“The presence of those seeking the truth is infinitely to be preferred to the presence of those who think they’ve found it.”
I do not know why Steven Moffat thought Into the Dalek would be a good title for a Doctor Who episode, but whatever his reasoning, it was wrong. It’s something of a relief to find out that it’s actually literal: the Doctor, Clara and a random assortment of trigger-happy soldiers are miniaturised so that they can enter the carapace of a damaged Dalek which has turned “good” or is, at least, informing the general vicinity that “ALL DALEKS MUST BE DESTROYED”, which apparently amounts to the same thing. Except when it doesn’t.
Why, you may ask, is our merry ka-tet embarking upon such a dangerous and foolhardy mission into the unknown? Well, the Dalek is damaged. And it needs mending so that it can help the men with guns. (On a side note: really? All those TARDIS scanners and your best diagnostic tool is a miniaturisation machine?) Now there is an obvious outcome to this expedition, and if it’s obvious to a twenty-year-old English student it should be practically a law of nature for a two-thousand-year-old Time Lord. But apparently the Doctor (or, more likely, Steven Moffat) is having an off day, and has forgotten the events of extremely-very-famous Ninth Doctor episode Dalek; Twelve mends the Dalek, which, predictably, immediately decides that the Daleks aren’t that bad after all and that, in fact, it would quite like the entire race to come and attack the spaceship upon which this little charade is playing itself out.
Daleks: 1, Doctor: 0.
From this point the story descends into material which is frankly snigger-worthy, not to say actually self-contradictory. I won’t spoil it (as if I could do a better job of that than Moffat has done!), but suffice it to say that it’s just as risible and ridiculous as the rest of the episode, if not more so.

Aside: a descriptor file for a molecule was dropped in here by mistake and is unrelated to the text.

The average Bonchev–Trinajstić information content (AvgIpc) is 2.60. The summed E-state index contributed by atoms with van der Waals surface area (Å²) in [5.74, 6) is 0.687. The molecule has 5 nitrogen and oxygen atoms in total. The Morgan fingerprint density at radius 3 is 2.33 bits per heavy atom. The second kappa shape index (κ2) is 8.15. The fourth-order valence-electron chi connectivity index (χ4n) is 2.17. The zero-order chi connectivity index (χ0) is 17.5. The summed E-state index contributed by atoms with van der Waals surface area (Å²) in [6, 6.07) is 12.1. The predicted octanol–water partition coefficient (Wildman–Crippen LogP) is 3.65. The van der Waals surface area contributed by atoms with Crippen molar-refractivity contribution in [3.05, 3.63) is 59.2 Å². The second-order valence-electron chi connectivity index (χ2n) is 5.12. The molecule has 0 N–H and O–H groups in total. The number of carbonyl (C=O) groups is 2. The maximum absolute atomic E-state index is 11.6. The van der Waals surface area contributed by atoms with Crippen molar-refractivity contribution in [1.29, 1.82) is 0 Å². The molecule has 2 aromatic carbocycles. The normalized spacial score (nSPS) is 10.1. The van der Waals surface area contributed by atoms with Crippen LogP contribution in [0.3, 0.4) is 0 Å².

If a plot so full of holes you could use it as a sieve were not enough, Moffat (or possibly his co-writer, a Phil Ford) adds to the mix a slow and uninteresting ten-minute opening whose only purpose appears to be the set-up of a deeply suspect thematic link between Clara’s life and the Doctor’s; a complete and blatant disregard for the laws of science; some extremely dodgy acting from Zawe Ashton, whose performance as soldier Journey Blue is unmeasured and faintly hysterical, and from Capaldi himself, who seems a little unsure of how he should be playing his Doctor (practical and a little bit callous? introspective and insecure? badass and flippant?); and a general lack of common sense. It’s also a shame to see that Jenna-Louise Coleman, who blossomed last week, is reduced here to playing a rather uninspired schoolteacher character arc.
Into the Dalek has single-handedly, in one fell swoop, destroyed all the confidence in the Capaldi Administration which Deep Breath built up for me last week. It feels like one of the sillier episodes of classic Who, without having the excuse of being made in the 70s; Capaldi’s character development has all the subtlety of a sledgehammer; and it’s horribly mispaced, with an introductory section which is far too long and leaves inadequate time for the payoff. Perhaps its only saving grace is a brief few seconds in which the mysterious and deeply surreal woman Missy, who claims to be welcoming various characters to heaven, pours tea for one of the casualties of this episode – an intriguing hint at what could be an interesting series arc.
Nice to see the steampunk titles back, though.